- The Washington Times - Thursday, March 13, 2003

How much are you willing to pay in taxes to support the war in Iraq?The reason we are willing to spend any tax money on defense is to reduce the probability of our families, our friends and our fellow Americans being killed or having their property destroyed by acts of war (or terrorism). The most fundamental purpose of government is to protect person and property. Yet, much of the current debate about the impending war in Iraq misses this basic point.

If you believe Saddam does not have weapons of mass destruction and will not acquire them, or if you believe he has them but would not use them on Americans or give them to organizations (e.g. al Qaeda) or individuals that may use them against Americans, then you quite logically could argue that we should spend zero on any effort to disarm him. We see on TV and read the words of various people actors, commentators, politicians who make the above argument.

The problem is: What if they are wrong? They are not giving us factual knowledge, or even their own probability estimates of various outcomes. They are telling us their beliefs. If they are wrong, we or thousands or even millions of our fellow citizens could end up getting killed and/or having our property destroyed.

Some argue Saddam is not an immediate threat but he may be in the future and, at that point, we may have to go to war. The questions for such advocates are: How do they know he is not a threat now? How will they know when he is a threat? And, will a war in the future be less risky and/or costly than a war now?

On the other hand, those who argue in favor of a war now should be challenged to give us their probability estimates of alternative outcomes. To advocate war now, they must believe the danger from Saddam is real, as the president obviously does. It is thus fair to ask their estimates of the probability of an attack on Americans by Saddam or his agents or allies, and how many American lives are likely to be lost in such an attack. The Bush administration apparently believes that, by removing Saddam and ridding Iraq of weapons of mass destruction, fewer American lives will be lost in future terrorist attacks than will be lost in an Iraq war now.

By way of reference, in September 11, 2001, approximately 3,000 lives were lost and in the last quarter of 2001 alone, the cost to the economy was estimated to be $120 billion (or about 1.2 percent of GDP, approximately twice as much as the 1991 Gulf war).

Those opposed to President Bush's plan obviously believe that the likely loss of American lives in an Iraq war and the cost of the operation will be greater than the loss of American lives and the costs of potential terrorists' attacks by leaving Saddam in place.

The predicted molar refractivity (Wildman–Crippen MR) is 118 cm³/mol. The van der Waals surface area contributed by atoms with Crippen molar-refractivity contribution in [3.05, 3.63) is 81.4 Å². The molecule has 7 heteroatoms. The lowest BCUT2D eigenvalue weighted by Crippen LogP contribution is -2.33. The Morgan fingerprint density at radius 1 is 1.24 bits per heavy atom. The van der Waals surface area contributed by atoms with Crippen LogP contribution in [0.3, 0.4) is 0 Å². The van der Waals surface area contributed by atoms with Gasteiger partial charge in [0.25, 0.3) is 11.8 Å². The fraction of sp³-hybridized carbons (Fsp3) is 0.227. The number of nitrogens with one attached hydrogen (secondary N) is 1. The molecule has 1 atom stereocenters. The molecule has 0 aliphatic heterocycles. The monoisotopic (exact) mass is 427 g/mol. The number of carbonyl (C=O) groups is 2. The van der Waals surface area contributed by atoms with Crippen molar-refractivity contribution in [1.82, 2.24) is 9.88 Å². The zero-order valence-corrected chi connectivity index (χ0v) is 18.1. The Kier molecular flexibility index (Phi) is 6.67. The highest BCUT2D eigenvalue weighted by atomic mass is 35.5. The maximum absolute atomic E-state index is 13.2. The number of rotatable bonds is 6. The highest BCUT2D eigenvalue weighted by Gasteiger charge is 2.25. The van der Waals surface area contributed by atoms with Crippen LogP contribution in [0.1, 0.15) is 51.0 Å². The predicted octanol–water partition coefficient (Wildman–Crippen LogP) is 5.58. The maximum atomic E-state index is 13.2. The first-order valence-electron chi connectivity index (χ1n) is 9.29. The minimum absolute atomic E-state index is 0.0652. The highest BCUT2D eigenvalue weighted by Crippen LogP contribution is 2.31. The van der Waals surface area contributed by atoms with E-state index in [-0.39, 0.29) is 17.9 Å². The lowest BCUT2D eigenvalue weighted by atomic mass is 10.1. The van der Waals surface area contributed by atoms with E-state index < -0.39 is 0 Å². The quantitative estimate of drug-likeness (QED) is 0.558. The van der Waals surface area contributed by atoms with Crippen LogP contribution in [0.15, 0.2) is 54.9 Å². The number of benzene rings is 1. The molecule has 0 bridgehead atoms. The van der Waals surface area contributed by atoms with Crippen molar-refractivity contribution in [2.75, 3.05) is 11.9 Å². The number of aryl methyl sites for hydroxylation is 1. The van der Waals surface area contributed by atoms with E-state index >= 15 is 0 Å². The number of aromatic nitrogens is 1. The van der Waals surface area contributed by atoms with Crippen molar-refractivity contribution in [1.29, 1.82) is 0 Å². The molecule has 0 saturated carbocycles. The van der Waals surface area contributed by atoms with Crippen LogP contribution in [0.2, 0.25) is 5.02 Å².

Some of the president's opponents have presented wildly implausible estimates, in my judgment, of the number of American and Iraqi lives likely to be lost in a military operation. It should be noted that the Constitution requires the president to protect American lives, not Iraqi lives, even though he or anyone else would try to minimize such loss of life among innocent civilians.

Too much of the debate about the impending war is emotional and simplistic. Reasonable people differ about what action the U.S. should or should not take, and much of it can be reduced to estimates of the probabilities of the results of various actions or inactions.

The news media should be demanding that the different sides in the debate put forth their estimates of a range of outcomes and the evidence they have to support whatever numbers they present. Given the complexities and uncertainties of the issues involved and the consequences of being wrong, neither side can know for absolute certainty that their position is right.

Media commentators need to do a better job of discrediting silly or irrational statements. For instance, some have claimed that people in the Bush administration are pushing for war to control Iraq's oil. Oil is a fungible commodity, and it would be far less costly and politically less risky to simply buy it.

Others say we should not go to war because we cannot afford the costs of rebuilding Iraq. The fact is there is sufficient oil revenue in Iraq to pay for the costs of any rebuilding that may need to be done. We Americans do not have to create a model democracy in Iraq, but only to remove the threat to us, which should require a modest and temporary presence and cost. As always, there are the pacifists who not believe in war in any case, which is fine if you do not mind living under a latter-day Hitler or Stalin if the good guys give up their guns, only the bad guys have guns.

Finally, there are those who claim that war, or at least increased defense spending is good for the economy. This is only true if the increase in defense spending reduces the risk premium for productive investment in the economy. Given the choice, from an economic standpoint, we are always better off investing in new schools and productive enterprises that have lasting benefits, rather than building tanks and missiles.

Defense spending is a drain on the economy, and therefore we should only spend what is necessary and not a penny more. The amount we should tax ourselves to spend on national defense is analogous to those necessary expenditures to make our homes and workplaces more fireproof, which may detract from both the esthetics and amount of space we could enjoy.

The decision to go to war involves tradeoffs that cannot be known with absolute precision. However, a more informed discussion about the probabilities of various outcomes would help all Americans come to a better decision as to the right course of action and to the consequences of being wrong.

Richard W. Rahn is a senior fellow of the Discovery Institute.

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